We had already had Coco deliver her litter of 8 kittens. Unfortunately one of these had a bad case of intestines outside the stomach and on vet’s advice we had him euthanised, but the remaining seven thrived. And a week later Navani had delivered six healthy kittens. So we already had 13 kittens of similar age on the ground (along with some older kittens who had not yet left home). I didn’t think it was reasonable to have Amber raise 10 kittens so I gave two of them to Navani raising her kitten count to eight. Navani had no objection and the two younger kittens fitted right into her brood straight away. Amber continued to feed the other eight kittens. The smallest girl needed supplementing and some fluids for a day or two but soon found her feet. I have been fortunate that my girls normally have excellent milk supply (provided they are well). It is one reason why I have kept daughters and most of my current girls are descendants of many generations of my breeding. Sure they may be hormonal and need to be mated more often than some, but they are stellar mothers. I didn’t need to do any further supplementation for any of these kittens. I didn’t even need to make significant efforts to introduce them to solids, because all three mums kept amazing condition and kittens gained weight nicely. Kittens became interested in wet food at around 4 weeks or so, of their own accord (as usual).

However this number of kittens has meant I’ve had to organise them into three areas. Navani doesn’t like sharing mothering and kittens anyway. She gets quite aggressive and territorial and needs to blend in with the larger group in her own time. So Coco is in the small kitten room with her 7, Amber is in the big kitten room which is shared with the other adult females with the 8 she is raising, and Navani is in one of my walk in stud cages in the stud house (now with the door open so they are not restricted to too small an area.) Mostly this has worked well.

Keeping kittens confined to a relatively small area is usually helpful with toilet training. I combine this with clumping litter to start with (in view of worries about kittens getting blocked from ingesting it, I start with a plant based litter) as it is usually very appealing to kittens and helps kick start their natural instincts. And it seems they usually head for corners, so if litter trays can be strategically located in those areas, it helps. How did we go? Initially I ran into some issues with Coco’s kittens because you can’t place a litter tray in the corner where the door opens as it opens inwards. There was a lot of piddling and some pooing in that corner. I managed to solve that problem eventually by setting up a temporary fence inside the door so that the litter tray could be located in the corner that it made. This worked really well and the misplaced piddling rapidly stopped. Success! These kittens have now been successfully transitioned on to wood pellet litter.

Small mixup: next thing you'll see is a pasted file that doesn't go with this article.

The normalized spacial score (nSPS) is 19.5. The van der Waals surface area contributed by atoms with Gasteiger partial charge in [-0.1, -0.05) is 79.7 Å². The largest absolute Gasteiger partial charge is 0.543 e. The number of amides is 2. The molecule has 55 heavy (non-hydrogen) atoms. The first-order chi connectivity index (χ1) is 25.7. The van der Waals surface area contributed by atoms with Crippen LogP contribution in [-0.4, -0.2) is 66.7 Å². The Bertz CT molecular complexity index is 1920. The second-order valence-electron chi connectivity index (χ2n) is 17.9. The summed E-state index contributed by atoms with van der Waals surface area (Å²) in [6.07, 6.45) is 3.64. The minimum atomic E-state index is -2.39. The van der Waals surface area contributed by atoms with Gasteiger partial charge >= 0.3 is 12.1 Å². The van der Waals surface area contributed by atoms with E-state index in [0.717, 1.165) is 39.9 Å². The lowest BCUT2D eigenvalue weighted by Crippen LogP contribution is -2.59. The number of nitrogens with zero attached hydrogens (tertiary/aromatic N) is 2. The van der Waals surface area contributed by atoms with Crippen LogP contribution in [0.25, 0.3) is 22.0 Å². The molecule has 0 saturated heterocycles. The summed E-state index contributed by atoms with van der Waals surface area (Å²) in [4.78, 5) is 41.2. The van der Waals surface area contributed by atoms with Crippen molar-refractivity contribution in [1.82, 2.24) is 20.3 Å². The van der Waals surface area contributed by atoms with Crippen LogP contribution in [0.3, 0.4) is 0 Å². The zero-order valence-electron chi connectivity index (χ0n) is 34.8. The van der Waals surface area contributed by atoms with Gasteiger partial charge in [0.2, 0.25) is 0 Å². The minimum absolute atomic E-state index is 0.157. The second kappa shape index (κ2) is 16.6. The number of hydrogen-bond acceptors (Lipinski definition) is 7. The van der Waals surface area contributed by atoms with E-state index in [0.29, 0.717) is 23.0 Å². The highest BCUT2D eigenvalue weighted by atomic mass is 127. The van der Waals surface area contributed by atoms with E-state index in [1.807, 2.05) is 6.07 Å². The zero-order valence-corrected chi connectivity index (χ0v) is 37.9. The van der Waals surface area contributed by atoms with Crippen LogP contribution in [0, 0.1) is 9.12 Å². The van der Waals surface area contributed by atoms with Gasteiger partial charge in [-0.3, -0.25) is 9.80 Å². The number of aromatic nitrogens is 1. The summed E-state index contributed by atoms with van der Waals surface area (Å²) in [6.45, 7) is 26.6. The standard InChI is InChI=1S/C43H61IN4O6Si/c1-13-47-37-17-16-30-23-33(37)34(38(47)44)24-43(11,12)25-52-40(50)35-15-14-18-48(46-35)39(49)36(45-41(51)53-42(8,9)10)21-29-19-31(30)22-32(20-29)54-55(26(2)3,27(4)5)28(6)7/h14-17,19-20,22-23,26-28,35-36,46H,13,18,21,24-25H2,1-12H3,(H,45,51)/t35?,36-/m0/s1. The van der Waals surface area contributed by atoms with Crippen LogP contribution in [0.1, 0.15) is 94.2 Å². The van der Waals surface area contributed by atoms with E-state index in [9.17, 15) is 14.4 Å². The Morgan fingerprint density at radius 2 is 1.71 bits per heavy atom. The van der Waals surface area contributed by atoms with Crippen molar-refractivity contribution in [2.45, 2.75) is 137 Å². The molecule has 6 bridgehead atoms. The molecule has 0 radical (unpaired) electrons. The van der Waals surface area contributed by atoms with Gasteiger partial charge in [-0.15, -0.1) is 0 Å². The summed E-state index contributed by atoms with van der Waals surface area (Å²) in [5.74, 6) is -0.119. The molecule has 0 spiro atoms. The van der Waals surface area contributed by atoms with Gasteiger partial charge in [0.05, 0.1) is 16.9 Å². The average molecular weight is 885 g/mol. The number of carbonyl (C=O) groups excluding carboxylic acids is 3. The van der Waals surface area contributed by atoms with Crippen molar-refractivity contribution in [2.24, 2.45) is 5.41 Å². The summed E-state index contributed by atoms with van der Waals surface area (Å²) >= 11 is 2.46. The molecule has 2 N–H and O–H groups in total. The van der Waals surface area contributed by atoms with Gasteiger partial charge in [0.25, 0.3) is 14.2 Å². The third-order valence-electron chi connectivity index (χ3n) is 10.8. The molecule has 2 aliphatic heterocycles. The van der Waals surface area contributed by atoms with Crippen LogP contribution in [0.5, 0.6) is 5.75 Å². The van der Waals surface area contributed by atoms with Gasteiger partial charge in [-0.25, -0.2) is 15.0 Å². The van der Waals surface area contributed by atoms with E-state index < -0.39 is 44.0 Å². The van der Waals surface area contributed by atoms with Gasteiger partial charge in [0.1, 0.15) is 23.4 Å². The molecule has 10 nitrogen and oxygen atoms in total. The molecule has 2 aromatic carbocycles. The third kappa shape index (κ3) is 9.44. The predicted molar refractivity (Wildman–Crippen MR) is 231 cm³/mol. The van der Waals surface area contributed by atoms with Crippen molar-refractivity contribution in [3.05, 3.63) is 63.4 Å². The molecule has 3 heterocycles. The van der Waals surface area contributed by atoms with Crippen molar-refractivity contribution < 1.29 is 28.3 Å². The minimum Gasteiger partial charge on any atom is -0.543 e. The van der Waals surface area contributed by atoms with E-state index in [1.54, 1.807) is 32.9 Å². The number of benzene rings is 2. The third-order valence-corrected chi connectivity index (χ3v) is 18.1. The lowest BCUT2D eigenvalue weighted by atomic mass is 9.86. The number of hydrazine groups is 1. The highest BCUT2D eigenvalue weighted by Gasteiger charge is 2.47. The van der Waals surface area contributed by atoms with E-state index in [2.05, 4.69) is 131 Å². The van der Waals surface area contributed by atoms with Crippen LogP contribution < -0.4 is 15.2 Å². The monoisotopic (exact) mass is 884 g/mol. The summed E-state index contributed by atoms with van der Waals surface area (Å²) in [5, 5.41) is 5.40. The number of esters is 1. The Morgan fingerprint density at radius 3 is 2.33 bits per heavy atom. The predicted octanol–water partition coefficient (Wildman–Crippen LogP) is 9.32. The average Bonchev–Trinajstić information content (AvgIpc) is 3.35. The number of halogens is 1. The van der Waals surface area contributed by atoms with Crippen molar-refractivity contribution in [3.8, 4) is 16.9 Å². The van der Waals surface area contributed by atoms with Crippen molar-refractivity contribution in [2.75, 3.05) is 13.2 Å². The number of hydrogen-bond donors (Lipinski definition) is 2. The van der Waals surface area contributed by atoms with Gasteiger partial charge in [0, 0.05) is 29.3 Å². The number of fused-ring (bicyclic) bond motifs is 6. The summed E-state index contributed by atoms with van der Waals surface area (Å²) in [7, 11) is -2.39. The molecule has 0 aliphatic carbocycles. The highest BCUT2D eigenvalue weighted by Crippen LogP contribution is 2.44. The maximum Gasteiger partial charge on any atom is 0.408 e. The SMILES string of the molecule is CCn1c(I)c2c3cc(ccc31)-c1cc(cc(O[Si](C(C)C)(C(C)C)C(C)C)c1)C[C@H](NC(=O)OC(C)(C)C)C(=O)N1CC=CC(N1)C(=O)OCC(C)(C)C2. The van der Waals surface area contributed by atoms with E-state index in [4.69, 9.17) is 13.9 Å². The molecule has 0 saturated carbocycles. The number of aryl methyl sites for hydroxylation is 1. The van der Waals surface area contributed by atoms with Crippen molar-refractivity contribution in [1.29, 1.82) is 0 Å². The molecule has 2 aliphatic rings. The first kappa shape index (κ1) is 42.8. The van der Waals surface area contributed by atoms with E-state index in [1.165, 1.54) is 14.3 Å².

Navani’s kittens, confined to a much smaller area (about 1.5m x 1. 6m) did even better. Literally no accidents, it was brilliant. They too are now successfully transitioned onto wood pellet litter.

Amber’s kittens however…. I had them confined to a very large walk in cupboard, with a means for Amber to come and go (used my temporary fencing again). About the time they started eating, and therefore were going to start peeing and pooing independently, Amber decided they needed to be out of the cupboard. I expect that the timing was no coincidence, ie that her instincts told her that they should be ranging more widely so that they would eliminate away from the kitten nest. After a couple of attempts to achieve this by moving them individually over the fence and to a location of her choice (at which point I moved them back again) she simply broke open the fence which was attached by magnets to the door frame. And I gave up. Unfortunately the result of this was (exactly as I feared) that while some kittens caught on quickly to using the multiple litter trays about the place, some did not. In addition all the adults LOVE the clumping litter and kick litter all over the floor when using the shallow trays I have put out for the kittens and fill them up with giant nursing mother wees.